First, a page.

A primary focus of our plan is managing our relationships with Service members and Veterans from the day they join the military service, into their transition to Veteran status and beyond. In September 2011, through a collaborative partnership between VA and DoD, the one-millionth user registered for eBenefits, the “one-stop shop” that provides information about military and Veterans
benefits and serves as the client-services portal for lifelong engagement. Today, the eBenefits portal provides an on-line capability to check the status of a claim, an appeal, the history of VA payments, request and download personnel records, secure a certificate of eligibility for a VA home loan, and numerous other benefit actions.
VBA is also developing the Veterans Benefits Management System (VBMS), a holistic and integrated technology solution that in 2012 will begin delivering paperless processing capability to support our business process transformation. Combining a paperless processing system with improved business processes is key to providing Veterans with timely and high-quality decisions.
Improving our business processes and investing in our employees are being tested in a number of our offices to identify best practices and incorporate them into all regional offices to include Boston. Some of our key improvements include:
• An eight-week national Challenge training program for recently hired
claims processors, as well as refresher training for more experienced staff, that ensures intense, high-quality and standardized training of the VBA workforce;
• Simplified rating decisions and notification letters to more effectively communicate with Veterans and streamline the decision-making process;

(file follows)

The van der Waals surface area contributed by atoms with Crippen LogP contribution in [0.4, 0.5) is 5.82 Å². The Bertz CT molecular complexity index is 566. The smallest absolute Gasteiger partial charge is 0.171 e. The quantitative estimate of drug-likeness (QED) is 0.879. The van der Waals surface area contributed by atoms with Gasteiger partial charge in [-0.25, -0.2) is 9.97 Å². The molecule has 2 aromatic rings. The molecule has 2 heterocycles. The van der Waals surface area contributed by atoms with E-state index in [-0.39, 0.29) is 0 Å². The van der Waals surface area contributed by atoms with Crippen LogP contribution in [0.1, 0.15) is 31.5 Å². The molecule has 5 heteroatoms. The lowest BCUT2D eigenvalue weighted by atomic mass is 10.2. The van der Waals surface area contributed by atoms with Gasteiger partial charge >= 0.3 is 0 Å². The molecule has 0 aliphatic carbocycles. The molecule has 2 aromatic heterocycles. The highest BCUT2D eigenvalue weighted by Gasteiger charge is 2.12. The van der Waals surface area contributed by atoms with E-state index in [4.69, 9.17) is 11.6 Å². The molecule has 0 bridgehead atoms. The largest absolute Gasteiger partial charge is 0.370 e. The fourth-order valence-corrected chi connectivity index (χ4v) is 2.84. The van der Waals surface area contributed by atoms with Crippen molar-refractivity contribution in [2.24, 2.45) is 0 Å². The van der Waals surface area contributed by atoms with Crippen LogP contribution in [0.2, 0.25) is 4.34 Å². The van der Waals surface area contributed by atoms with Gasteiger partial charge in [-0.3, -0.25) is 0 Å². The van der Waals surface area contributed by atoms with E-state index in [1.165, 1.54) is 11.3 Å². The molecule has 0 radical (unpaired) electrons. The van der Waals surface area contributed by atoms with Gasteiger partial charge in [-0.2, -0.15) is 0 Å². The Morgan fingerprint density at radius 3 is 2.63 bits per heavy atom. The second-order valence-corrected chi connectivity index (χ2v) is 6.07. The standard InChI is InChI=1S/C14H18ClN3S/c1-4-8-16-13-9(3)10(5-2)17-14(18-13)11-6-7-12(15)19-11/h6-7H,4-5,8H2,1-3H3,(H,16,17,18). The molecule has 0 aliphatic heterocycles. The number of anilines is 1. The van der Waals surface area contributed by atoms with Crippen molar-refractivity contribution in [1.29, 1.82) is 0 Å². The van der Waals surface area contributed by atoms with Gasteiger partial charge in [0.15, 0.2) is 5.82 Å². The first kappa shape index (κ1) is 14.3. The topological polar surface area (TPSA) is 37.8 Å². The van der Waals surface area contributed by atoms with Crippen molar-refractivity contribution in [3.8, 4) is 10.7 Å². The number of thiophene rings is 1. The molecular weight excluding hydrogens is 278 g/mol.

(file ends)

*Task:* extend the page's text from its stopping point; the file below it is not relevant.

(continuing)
• Systemic Technical Accuracy Review (STAR) trained local Quality Review Teams to conduct “in-progress” quality checks and regular end-of-month reviews;
• Cross-functional teams (case management) of cross-trained raters, co- located to increase knowledge transfer, speed, and accuracy;
• Specialized processing “lanes” based on claims complexity and priorities (“Express Lane” for less complex work; “Core Lane” for the majority of the workload; and “Special Operations Lane” to case manage special missions, such as former prisoners of war and military sexual trauma cases); and
• Intake Processing Centers for quick, accurate triage of claims.
VBA’s transformation effort is aimed at meeting the Secretary’s 2015 goal of ensuring that no Veteran waits more than 125 days for a decision and that the decision will be free of errors 98 percent of the time. We at the Boston VARO are excited about the prospects for the future and remain committed to making sure Veterans from the Commonwealth of Massachusetts are honored for their service through the delivery of timely and accurate benefits and services.
Senator, this concludes my testimony. I look forward to answering your questions.